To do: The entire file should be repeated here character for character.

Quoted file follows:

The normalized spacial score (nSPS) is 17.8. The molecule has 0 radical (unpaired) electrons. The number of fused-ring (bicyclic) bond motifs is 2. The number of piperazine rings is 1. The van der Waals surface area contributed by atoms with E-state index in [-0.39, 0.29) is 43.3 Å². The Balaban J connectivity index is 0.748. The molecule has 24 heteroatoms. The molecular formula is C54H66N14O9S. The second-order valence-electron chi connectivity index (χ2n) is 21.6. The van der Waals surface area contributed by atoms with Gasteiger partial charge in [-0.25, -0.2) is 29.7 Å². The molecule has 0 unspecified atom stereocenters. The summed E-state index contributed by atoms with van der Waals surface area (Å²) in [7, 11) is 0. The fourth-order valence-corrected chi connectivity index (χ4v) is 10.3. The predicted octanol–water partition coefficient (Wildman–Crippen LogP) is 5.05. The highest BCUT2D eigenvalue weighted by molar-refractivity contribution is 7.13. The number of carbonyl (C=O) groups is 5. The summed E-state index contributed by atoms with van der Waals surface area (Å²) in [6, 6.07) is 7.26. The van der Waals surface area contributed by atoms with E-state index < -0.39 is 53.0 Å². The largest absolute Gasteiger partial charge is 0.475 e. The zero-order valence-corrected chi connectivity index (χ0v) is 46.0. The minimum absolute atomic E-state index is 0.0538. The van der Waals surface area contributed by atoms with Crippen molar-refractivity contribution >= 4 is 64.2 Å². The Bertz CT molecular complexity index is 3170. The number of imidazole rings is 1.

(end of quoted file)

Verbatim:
The normalized spacial score (nSPS) is 17.8. The molecule has 0 radical (unpaired) electrons. The number of fused-ring (bicyclic) bond motifs is 2. The number of piperazine rings is 1. The van der Waals surface area contributed by atoms with E-state index in [-0.39, 0.29) is 43.3 Å². The Balaban J connectivity index is 0.748. The molecule has 24 heteroatoms. The molecular formula is C54H66N14O9S. The second-order valence-electron chi connectivity index (χ2n) is 21.6. The van der Waals surface area contributed by atoms with Gasteiger partial charge in [-0.25, -0.2) is 29.7 Å². The molecule has 0 unspecified atom stereocenters. The summed E-state index contributed by atoms with van der Waals surface area (Å²) in [7, 11) is 0. The fourth-order valence-corrected chi connectivity index (χ4v) is 10.3. The predicted octanol–water partition coefficient (Wildman–Crippen LogP) is 5.05. The highest BCUT2D eigenvalue weighted by molar-refractivity contribution is 7.13. The number of carbonyl (C=O) groups is 5. The summed E-state index contributed by atoms with van der Waals surface area (Å²) in [6, 6.07) is 7.26. The van der Waals surface area contributed by atoms with E-state index < -0.39 is 53.0 Å². The largest absolute Gasteiger partial charge is 0.475 e. The zero-order valence-corrected chi connectivity index (χ0v) is 46.0. The minimum absolute atomic E-state index is 0.0538. The van der Waals surface area contributed by atoms with Crippen molar-refractivity contribution >= 4 is 64.2 Å². The Bertz CT molecular complexity index is 3170. The number of imidazole rings is 1.